Victor Madugba v. The State of TexasAppeal from 167th District Court of Travis County (memorandum opinion )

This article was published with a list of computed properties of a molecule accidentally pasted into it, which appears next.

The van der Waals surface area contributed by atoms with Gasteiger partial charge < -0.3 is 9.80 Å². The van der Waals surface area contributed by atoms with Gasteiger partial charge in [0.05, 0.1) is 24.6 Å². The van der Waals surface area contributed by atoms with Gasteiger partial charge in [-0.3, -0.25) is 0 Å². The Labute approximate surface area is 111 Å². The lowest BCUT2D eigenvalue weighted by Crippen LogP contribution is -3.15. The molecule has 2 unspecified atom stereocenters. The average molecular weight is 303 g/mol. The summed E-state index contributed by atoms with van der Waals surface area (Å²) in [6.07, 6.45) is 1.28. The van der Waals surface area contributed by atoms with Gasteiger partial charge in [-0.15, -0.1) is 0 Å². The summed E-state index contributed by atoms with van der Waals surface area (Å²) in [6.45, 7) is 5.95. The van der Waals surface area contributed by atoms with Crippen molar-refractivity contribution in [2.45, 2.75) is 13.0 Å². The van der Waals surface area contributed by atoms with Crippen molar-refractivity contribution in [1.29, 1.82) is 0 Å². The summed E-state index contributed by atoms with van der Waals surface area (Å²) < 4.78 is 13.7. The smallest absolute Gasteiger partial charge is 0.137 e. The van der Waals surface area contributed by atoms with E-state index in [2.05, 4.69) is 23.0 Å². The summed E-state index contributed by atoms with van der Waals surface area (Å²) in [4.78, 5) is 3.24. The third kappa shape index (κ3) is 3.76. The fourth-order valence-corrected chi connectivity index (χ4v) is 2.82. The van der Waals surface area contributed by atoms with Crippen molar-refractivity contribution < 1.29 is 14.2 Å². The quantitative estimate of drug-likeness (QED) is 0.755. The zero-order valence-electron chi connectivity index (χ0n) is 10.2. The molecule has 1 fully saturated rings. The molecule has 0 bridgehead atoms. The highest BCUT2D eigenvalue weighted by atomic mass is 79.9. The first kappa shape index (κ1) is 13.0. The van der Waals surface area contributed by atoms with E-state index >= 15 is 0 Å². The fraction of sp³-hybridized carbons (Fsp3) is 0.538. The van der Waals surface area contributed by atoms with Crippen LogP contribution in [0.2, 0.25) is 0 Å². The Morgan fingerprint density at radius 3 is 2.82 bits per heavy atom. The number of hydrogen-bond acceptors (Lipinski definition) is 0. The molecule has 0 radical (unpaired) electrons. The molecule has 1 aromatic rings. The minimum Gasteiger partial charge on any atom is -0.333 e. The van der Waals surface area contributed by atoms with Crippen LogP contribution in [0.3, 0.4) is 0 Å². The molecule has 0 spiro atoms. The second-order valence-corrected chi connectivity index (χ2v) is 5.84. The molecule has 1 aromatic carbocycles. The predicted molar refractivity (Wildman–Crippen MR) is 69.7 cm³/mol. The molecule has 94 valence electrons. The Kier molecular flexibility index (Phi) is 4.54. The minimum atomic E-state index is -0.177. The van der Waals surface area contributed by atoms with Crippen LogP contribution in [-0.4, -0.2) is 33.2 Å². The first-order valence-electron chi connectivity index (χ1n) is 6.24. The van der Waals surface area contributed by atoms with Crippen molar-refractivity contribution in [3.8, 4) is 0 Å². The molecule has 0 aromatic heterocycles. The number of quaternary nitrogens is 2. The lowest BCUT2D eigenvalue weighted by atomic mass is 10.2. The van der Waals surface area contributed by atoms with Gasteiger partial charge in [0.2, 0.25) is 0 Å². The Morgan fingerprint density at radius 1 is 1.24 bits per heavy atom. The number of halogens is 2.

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TEXAS COURT OF APPEALS, THIRD DISTRICT, AT AUSTIN NO. 03-11-00626-CR Victor Madugba, Appellant v. The State of Texas, Appellee FROM THE DISTRICT COURT OF TRAVIS COUNTY, 167TH JUDICIAL DISTRICT NO. D-1-DC-09-301033, HONORABLE MICHAEL LYNCH, JUDGE PRESIDING MEMORANDUM OPINION A jury found appellant Victor Madugba guilty of aggravated assault with a deadly weapon and failure to stop and render aid. See Tex. Penal Code § 22.02; Tex. Transp. Code § 550.021(c)(1)(B). The jury assessed punishment at two years confinement for each offense, but recommended that the sentences be suspended and that Madugba be placed on community supervision for five years. On appeal, Madugba asserts that the evidence is insufficient to support his conviction for aggravated assault and that the evidence is insufficient to rebut his claim of necessity. We will affirm the judgments of the trial court. BACKGROUND On the night of the alleged assault, Madugba was operating a taxi cab in downtown Austin at approximately 2:20 a.m. He picked up Shawn Neckelmann the complaining witness in this case and three of Neckelmann s friends. The group of friends had been celebrating one group member s birthday, and all of the passengers would later admit to drinking varying amounts of alcohol that night. At trial, Neckelmann could not estimate how many drinks he consumed, but he agreed that it was a substantial amount. Madugba drove the group to their nearby hotel. Madugba testified that Neckelmann and his friends were unruly throughout the cab ride. Specifically, Madugba stated that the group was loud, was fiddling with his radio, and refused to heed his instructions. After a brief cab ride, Madugba dropped the group off at their hotel, but he soon got into an argument with the group about paying the fare. The group attempted to pay the $5 fare with a $20 bill, but when Madugba advised them that he did not have any change, he and two of the group members began a heated argument.1 While Neckelmann s friends were trying to settle the fare, another group of passengers entered Madugba s cab. As Madugba was preparing to leave, he saw that Neckelmann was urinating on the rear passenger side of the cab. According to witnesses, Madugba became enraged, began yelling at Neckelmann, and then put the cab into reverse and gunned it. Madugba ran over Neckelmann, who suffered two fractures in his right leg and a shattered right ankle. These injuries required several surgical procedures to correct, and Neckelmann had to use a wheelchair for three months. Neckelmann testified that he still had random pains as a result of his injuries. After he ran over Neckelmann, Madugba claimed that he panicked. Madugba testified that when Neckelmann s friend began hitting his cab and punching him through the driver-side window, Madugba attempted to drive away in order to protect himself and his new passengers. The new passengers yelled at Madugba to stop, one of them yanked on the gear and put it in park, and 1 There was conflicting testimony about who was the aggressor during this discussion. Madugba testified that he had warned the group that he did not have change when he picked them up, but the friends testified that Madugba was being belligerent and refused to accept a debit card. 2 then the passengers exited the cab. Madugba parked his cab approximately two blocks from the hotel and then called his dispatcher to report the incident and requested that they call 911. Madugba testified that he waited twenty minutes, then called his dispatcher again before leaving the scene.2 Madugba was indicted for aggravated assault with a deadly weapon and failing to stop and render aid. See Tex. Penal Code § 22.02; Tex. Transp. Code § 550.021(c)(1)(B). The jury was instructed that if they acquitted Madugba of the aggravated assault charge, they could consider whether Madugba was justified in failing to stop and render aid based on the defense of necessity. See Tex. Penal Code § 9.22. The jury found Madugba guilty of both counts and assessed punishment as outlined above. The trial court entered judgments of conviction consistent with the jury s verdict. This appeal followed. DISCUSSION On appeal, Madugba challenges the sufficiency of the evidence in two respects. First, he asserts that the evidence is insufficient to support his conviction for aggravated assault because the record indicates that he lacked the requisite mental state to commit the alleged assault. Second, Madugba claims that the evidence is insufficient to rebut his defense of necessity. We address each of Madugba s arguments separately. Aggravated assault In his first issue on appeal, Madugba asserts that the evidence is insufficient to support his conviction for aggravated assault. Specifically, Madugba argues his testimony established 2 Madugba also stated that he drove to a nearby police station but the station was closed. 3 that he was reversing his cab in order to talk to Neckelmann and that running over Neckelmann was purely an accident. Thus, according to Madugba, the evidence is insufficient to demonstrate that he either intentionally or knowingly caused serious bodily injury to Neckelmann. See Tex. Penal Code §§ 6.03(a) (b) (defining intentional and knowing mental states), 22.01(a)(1) (establishing culpable mental state for assault),3 22.02(a)(1) (2) (making assault an aggravated assault if person causes serious bodily injury or uses or exhibits a deadly weapon). In reviewing the sufficiency of the evidence to support a conviction, we determine whether a rational trier of fact could have found that the essential elements of the crime were proven beyond a reasonable doubt. Brooks v. State, 323 S.W.3d 893, 895 (Tex. Crim. App. 2010). In making this determination, we consider all evidence that the trier of fact was permitted to consider, regardless of whether it was rightly or wrongly admitted. Clayton v. State, 235 S.W.3d 772, 778 (Tex. Crim. App. 2007); Allen v. State, 249 S.W.3d 680, 688 89 (Tex. App. Austin 2008, no pet.). We view this evidence in the light most favorable to the verdict. Clayton, 235 S.W.3d at 778. Proof of culpable mental state generally relies upon circumstantial evidence, and the trier of fact may infer intent from any facts in evidence which tend to prove the existence of such intent. Skillern v. State, 890 S.W.2d 849, 880 (Tex. App. Austin 1994, pet. ref d) (citing Hernandez v. State, 819 S.W.2d 806, 810 (Tex. Crim. App. 1991)). The jury, as the trier of fact, is the sole judge of the credibility of the witnesses and the weight to be given to their testimony. Clayton, 235 S.W.3d 3 Although recklessness can be a culpable mental state for assault, the indictment in this case alleged that Madugba acted intentionally or knowingly, and therefore the jury could not consider recklessness as a culpable mental state for this aggravated assault. See Hicks v. State, 372 S.W.3d 649, 657 (Tex. Crim. App. 2012) (explaining that conviction cannot be based on less culpable mental state than alleged in indictment, but may use less culpable mental state for lesser-included offense). 4 at 778. Therefore, we presume that the jury resolved any conflicting inferences and issues of credibility in favor of its verdict. Id. In this case, Madugba testified that he did not intend to hit Neckelmann with his cab. However, other witnesses, including the passengers who were in the cab when the alleged assault took place, testified that when Madugba saw Neckelmann urinating on his cab he became enraged, began yelling at Neckelmann, and then switched his cab into reverse and accelerated quickly toward Neckelmann. The jury could have reasonably inferred from these circumstances that Madugba intended to injure Neckelmann, or at a minimum was aware that his conduct [was] reasonably certain to cause the result. See Tex. Penal Code § 6.03; Skillern, 890 S.W.2d at 880. Given that the jury found Madugba guilty of aggravated assault, we presume that the jury discredited Madugba s explanation of his intent. See Clayton, 235 S.W.3d at 778. We defer to the jury s determination of credibility. Id. Therefore, we conclude that the evidence is sufficient to support Madugba s conviction for aggravated assault. We overrule Madugba s first appellate issue. Necessity In his second issue on appeal, Madugba asserts that, with respect to his alleged failure to stop and render aid, the evidence is insufficient to rebut his defense of necessity. Specifically, Madugba claims that his decision to drive away after hitting Neckelmann was necessary to protect himself and his passengers from Neckelmann s friend who was attacking the cab.4 4 The State asserts that Madugba was not entitled to the necessity defense because he provoked the difficulty that led to Neckelmann s friend attacking his cab. See Ford v. State, 112 S.W.3d 788, 794 (Tex. App. Houston [14th Dist.] 2003, no pet.) ( [O]ne who provokes the 5 Necessity is a statutory defense that exonerates a person s otherwise illegal conduct. Stefanoff v. State, 78 S.W.3d 496, 500 (Tex. App. Austin 2002, pet. ref d) (citing Tex. Penal Code § 9.22). Conduct is justified by necessity if: (1) the actor reasonably believes the conduct is immediately necessary to avoid imminent harm; (2) the desirability and urgency of avoiding the harm clearly outweigh, according to ordinary standards of reasonableness, the harm sought to be prevented by the law proscribing the conduct; and (3) a legislative purpose to exclude the justification claimed for the conduct does not otherwise appear plainly. Tex. Penal Code § 9.22. The defendant has the initial burden of producing evidence regarding the necessity defense. Stefanoff, 78 S.W.3d at 500. If the defendant makes this initial showing, then the burden shifts to the State to disprove the necessity defense beyond a reasonable doubt. Id. In this case, Madugba testified that after he hit Neckelmann, Neckelmann s friend began attacking his cab and punching him through the driver-side window. Madugba explained that he drove away from the accident to protect himself and his passengers. However, Neckelmann s friend testified that Madugba pulled off before he began chasing the cab, and that it was only after Madugba did a u-turn that Neckelmann s friend was able to get alongside the cab and tap on the driver-side window in order to get Madugba s attention. Similarly, one of the passengers in difficulty, or is responsible for having placed himself in a position from which he attempts to extricate himself by committing a criminal offense, is not entitled to a charge authorizing his acquittal of that offense based on necessity. ); see also Smith v. State, 965 S.W.2d 509, 513 (Tex. Crim. App. 1998) (explaining provoking the difficulty doctrine). Because we conclude that the jury could have reasonably rejected Madugba s necessity defense, we need not consider whether the defense was unavailable based on the provoking-the-difficulty doctrine. See Tex. R. App. P. 47.1. 6 Madugba s cab testified that as soon Madugba hit Neckelmann, Madugba took off. The same witness further explained that after the passengers were able to briefly stop the cab, they were jumping out of the cab because Madugba was already accelerating again away from the scene. Given that the jury convicted Madugba of failing to stop and render aid, we presume that the jury credited the testimony of Neckelmann s friend and the other passenger and discredited Madugba s testimony. Based on the record, the jury could have reasonably determined that Madugba began fleeing before he perceived any threat of imminent harm, that Madugba did not reasonably believe that he needed to flee the scene to avoid imminent harm, or that any potential harm from remaining at the scene did not clearly outweigh the harm caused by Madugba s driving away even as passengers were exiting his cab. Therefore, we conclude that the evidence is sufficient to rebut Madugba s necessity defense. We overrule Madugba s second issue on appeal. CONCLUSION Having overruled Madugba s two issues on appeal, we affirm the judgments of conviction. _______________________________________ Scott K. Field, Justice Before Chief Justice Jones, Justices Goodwin and Field Affirmed Filed: October 16, 2013 Do Not Publish 7